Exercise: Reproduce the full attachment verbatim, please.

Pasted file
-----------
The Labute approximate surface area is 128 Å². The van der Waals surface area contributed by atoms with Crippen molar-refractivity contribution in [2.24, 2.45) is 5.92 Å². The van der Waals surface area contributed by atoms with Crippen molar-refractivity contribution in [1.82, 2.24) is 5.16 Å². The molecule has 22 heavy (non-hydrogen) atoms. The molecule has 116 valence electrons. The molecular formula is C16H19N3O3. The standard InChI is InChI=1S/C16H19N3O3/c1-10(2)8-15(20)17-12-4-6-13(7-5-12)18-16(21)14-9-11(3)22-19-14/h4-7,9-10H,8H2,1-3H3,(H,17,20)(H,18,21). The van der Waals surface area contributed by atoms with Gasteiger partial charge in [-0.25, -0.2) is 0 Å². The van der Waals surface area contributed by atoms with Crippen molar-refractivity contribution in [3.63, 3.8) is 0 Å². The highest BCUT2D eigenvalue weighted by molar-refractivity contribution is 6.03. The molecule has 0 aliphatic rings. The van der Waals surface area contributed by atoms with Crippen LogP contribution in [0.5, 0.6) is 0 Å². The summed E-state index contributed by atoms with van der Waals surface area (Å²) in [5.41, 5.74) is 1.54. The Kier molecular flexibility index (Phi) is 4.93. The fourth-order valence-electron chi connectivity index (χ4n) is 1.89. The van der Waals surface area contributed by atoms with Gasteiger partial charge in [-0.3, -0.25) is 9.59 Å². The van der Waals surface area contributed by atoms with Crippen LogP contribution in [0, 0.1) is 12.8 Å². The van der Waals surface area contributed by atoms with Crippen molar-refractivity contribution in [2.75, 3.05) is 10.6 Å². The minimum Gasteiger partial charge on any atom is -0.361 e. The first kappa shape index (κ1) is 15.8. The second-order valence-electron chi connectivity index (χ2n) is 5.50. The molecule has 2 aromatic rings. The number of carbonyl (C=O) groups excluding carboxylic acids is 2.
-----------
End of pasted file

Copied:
The Labute approximate surface area is 128 Å². The van der Waals surface area contributed by atoms with Crippen molar-refractivity contribution in [2.24, 2.45) is 5.92 Å². The van der Waals surface area contributed by atoms with Crippen molar-refractivity contribution in [1.82, 2.24) is 5.16 Å². The molecule has 22 heavy (non-hydrogen) atoms. The molecule has 116 valence electrons. The molecular formula is C16H19N3O3. The standard InChI is InChI=1S/C16H19N3O3/c1-10(2)8-15(20)17-12-4-6-13(7-5-12)18-16(21)14-9-11(3)22-19-14/h4-7,9-10H,8H2,1-3H3,(H,17,20)(H,18,21). The van der Waals surface area contributed by atoms with Gasteiger partial charge in [-0.25, -0.2) is 0 Å². The van der Waals surface area contributed by atoms with Crippen molar-refractivity contribution in [3.63, 3.8) is 0 Å². The highest BCUT2D eigenvalue weighted by molar-refractivity contribution is 6.03. The molecule has 0 aliphatic rings. The van der Waals surface area contributed by atoms with Crippen LogP contribution in [0.5, 0.6) is 0 Å². The summed E-state index contributed by atoms with van der Waals surface area (Å²) in [5.41, 5.74) is 1.54. The Kier molecular flexibility index (Phi) is 4.93. The fourth-order valence-electron chi connectivity index (χ4n) is 1.89. The van der Waals surface area contributed by atoms with Gasteiger partial charge in [-0.3, -0.25) is 9.59 Å². The van der Waals surface area contributed by atoms with Crippen LogP contribution in [0, 0.1) is 12.8 Å². The van der Waals surface area contributed by atoms with Crippen molar-refractivity contribution in [2.75, 3.05) is 10.6 Å². The minimum Gasteiger partial charge on any atom is -0.361 e. The first kappa shape index (κ1) is 15.8. The second-order valence-electron chi connectivity index (χ2n) is 5.50. The molecule has 2 aromatic rings. The number of carbonyl (C=O) groups excluding carboxylic acids is 2.